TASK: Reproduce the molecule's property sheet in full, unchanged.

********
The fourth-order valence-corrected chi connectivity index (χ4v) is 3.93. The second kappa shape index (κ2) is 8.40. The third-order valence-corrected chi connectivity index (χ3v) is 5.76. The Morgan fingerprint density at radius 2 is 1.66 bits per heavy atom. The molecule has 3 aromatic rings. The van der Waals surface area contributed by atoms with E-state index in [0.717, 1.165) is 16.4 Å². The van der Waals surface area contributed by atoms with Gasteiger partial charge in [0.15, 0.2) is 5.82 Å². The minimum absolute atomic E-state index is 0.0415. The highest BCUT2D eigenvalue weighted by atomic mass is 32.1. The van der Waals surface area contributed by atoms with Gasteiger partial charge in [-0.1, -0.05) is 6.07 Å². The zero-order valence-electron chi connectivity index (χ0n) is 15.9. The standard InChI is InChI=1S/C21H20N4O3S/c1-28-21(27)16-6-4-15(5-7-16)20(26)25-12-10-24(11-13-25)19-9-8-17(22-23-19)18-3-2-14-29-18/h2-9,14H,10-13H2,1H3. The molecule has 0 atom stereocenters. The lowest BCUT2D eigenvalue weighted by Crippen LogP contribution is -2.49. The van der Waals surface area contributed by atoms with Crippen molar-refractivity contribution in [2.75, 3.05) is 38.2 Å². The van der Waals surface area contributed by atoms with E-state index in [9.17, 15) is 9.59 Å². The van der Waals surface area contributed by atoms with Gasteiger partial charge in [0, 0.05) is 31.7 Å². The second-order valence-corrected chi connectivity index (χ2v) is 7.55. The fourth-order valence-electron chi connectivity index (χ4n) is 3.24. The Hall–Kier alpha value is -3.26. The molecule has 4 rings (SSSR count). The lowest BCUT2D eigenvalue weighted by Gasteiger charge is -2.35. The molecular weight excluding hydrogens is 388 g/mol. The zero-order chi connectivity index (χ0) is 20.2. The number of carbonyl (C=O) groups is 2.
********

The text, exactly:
The fourth-order valence-corrected chi connectivity index (χ4v) is 3.93. The second kappa shape index (κ2) is 8.40. The third-order valence-corrected chi connectivity index (χ3v) is 5.76. The Morgan fingerprint density at radius 2 is 1.66 bits per heavy atom. The molecule has 3 aromatic rings. The van der Waals surface area contributed by atoms with E-state index in [0.717, 1.165) is 16.4 Å². The van der Waals surface area contributed by atoms with Gasteiger partial charge in [0.15, 0.2) is 5.82 Å². The minimum absolute atomic E-state index is 0.0415. The highest BCUT2D eigenvalue weighted by atomic mass is 32.1. The van der Waals surface area contributed by atoms with Gasteiger partial charge in [-0.1, -0.05) is 6.07 Å². The zero-order valence-electron chi connectivity index (χ0n) is 15.9. The standard InChI is InChI=1S/C21H20N4O3S/c1-28-21(27)16-6-4-15(5-7-16)20(26)25-12-10-24(11-13-25)19-9-8-17(22-23-19)18-3-2-14-29-18/h2-9,14H,10-13H2,1H3. The molecule has 0 atom stereocenters. The lowest BCUT2D eigenvalue weighted by Crippen LogP contribution is -2.49. The van der Waals surface area contributed by atoms with Crippen molar-refractivity contribution in [2.75, 3.05) is 38.2 Å². The van der Waals surface area contributed by atoms with E-state index in [9.17, 15) is 9.59 Å². The van der Waals surface area contributed by atoms with Gasteiger partial charge in [0, 0.05) is 31.7 Å². The second-order valence-corrected chi connectivity index (χ2v) is 7.55. The fourth-order valence-electron chi connectivity index (χ4n) is 3.24. The Hall–Kier alpha value is -3.26. The molecule has 4 rings (SSSR count). The lowest BCUT2D eigenvalue weighted by Gasteiger charge is -2.35. The molecular weight excluding hydrogens is 388 g/mol. The zero-order chi connectivity index (χ0) is 20.2. The number of carbonyl (C=O) groups is 2.